Freehold Borough Community Garden to mark decade of healthy production

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FREEHOLD – What began as a small community project a decade ago will celebrate a milestone in April.

On April 21, organizers and supporters of the Freehold Borough Community Garden will celebrate the garden’s 10th anniversary with a ceremony at 10 a.m. at 18 Lloyd St. Attendees are expected to include Mayor Nolan Higgins, Councilman Michael DiBenedetto, Recreation Commission Chairwoman Susan Greitz and students from Freehold High School.

According to Jeanne Patterson, the community garden coordinator, the students will sing “The Star-Spangled Banner” and the mayor will participate in a ceremonial planting.

The community garden has its roots in August 2008 when Donna Koloski contacted the Rutgers Masters Gardeners of Monmouth County to inquire about creating a community garden in Freehold Borough. The community garden officially opened on April 4, 2009, according to Patterson.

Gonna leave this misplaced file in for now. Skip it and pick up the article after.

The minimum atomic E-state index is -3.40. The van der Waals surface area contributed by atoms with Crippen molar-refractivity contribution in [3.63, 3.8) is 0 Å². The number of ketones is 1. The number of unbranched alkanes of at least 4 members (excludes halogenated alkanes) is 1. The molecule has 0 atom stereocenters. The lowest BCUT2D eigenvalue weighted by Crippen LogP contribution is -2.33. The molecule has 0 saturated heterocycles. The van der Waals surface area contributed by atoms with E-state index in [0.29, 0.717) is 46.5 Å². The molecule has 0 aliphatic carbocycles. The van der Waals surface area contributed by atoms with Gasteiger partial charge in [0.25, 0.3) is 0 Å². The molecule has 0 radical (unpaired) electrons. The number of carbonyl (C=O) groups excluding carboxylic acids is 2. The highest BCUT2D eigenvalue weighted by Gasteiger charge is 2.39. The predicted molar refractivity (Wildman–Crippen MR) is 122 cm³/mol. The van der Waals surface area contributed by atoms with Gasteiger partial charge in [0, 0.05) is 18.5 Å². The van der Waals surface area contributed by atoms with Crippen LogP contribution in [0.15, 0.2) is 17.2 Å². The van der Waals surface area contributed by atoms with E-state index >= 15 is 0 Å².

A community garden allows individuals to lease a plot of land in the garden and to raise and keep the fruits, vegetables and plants their plot produces.

Over the years, the garden has been cleaned, expanded and populated with new plants. Strawberry and herb beds were created, and asparagus was planted in the summer of 2011. According to Patterson, in the spring of 2012, raspberries and blackberries were added, along with garlic and onion chives. Daffodil bulbs were donated to the garden in the fall of 2011.

The garden was improved in the spring of 2013 with a $1,000 grant provided by the Garden Club of New Jersey. Patterson said the money was used to automate the water system for certain plots and to purchase sprayers, hoses, locks and a storage shed.

“That was a tremendous help because one of our greatest challenges has been watering our plots,” she said. “This system also gave the garden a smaller carbon footprint. The Garden Club of New Jersey also donated four new azaleas.”

In 2017, an automated drip and soaker line irrigation unit was completed for the full garden.

As the garden enters its 10th year, it continues to be a popular addition to the borough. Crops grown at the garden have been shared among its members, and with food banks and the community.

“We are still teaching, learning, planting and sharing with each other and the greater community with our vegetable harvest donations to the Open Door (food pantry),” Patterson said.